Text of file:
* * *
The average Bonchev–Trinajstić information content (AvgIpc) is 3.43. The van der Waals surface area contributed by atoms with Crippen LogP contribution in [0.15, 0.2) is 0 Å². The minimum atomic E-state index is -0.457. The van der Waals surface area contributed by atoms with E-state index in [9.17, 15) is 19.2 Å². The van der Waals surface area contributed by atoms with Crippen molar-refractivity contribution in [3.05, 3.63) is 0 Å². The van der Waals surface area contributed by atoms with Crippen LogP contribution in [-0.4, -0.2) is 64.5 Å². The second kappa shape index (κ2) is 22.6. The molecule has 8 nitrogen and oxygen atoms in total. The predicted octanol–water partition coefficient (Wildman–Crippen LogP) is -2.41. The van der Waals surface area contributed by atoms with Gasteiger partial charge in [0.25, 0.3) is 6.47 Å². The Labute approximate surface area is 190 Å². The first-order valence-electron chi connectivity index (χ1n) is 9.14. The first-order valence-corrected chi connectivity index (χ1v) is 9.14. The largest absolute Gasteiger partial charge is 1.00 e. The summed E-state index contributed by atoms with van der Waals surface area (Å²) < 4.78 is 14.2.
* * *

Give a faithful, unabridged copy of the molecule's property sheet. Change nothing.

The average Bonchev–Trinajstić information content (AvgIpc) is 3.43. The van der Waals surface area contributed by atoms with Crippen LogP contribution in [0.15, 0.2) is 0 Å². The minimum atomic E-state index is -0.457. The van der Waals surface area contributed by atoms with E-state index in [9.17, 15) is 19.2 Å². The van der Waals surface area contributed by atoms with Crippen molar-refractivity contribution in [3.05, 3.63) is 0 Å². The van der Waals surface area contributed by atoms with Crippen LogP contribution in [-0.4, -0.2) is 64.5 Å². The second kappa shape index (κ2) is 22.6. The molecule has 8 nitrogen and oxygen atoms in total. The predicted octanol–water partition coefficient (Wildman–Crippen LogP) is -2.41. The van der Waals surface area contributed by atoms with Gasteiger partial charge in [0.25, 0.3) is 6.47 Å². The Labute approximate surface area is 190 Å². The first-order valence-electron chi connectivity index (χ1n) is 9.14. The first-order valence-corrected chi connectivity index (χ1v) is 9.14. The largest absolute Gasteiger partial charge is 1.00 e. The summed E-state index contributed by atoms with van der Waals surface area (Å²) < 4.78 is 14.2.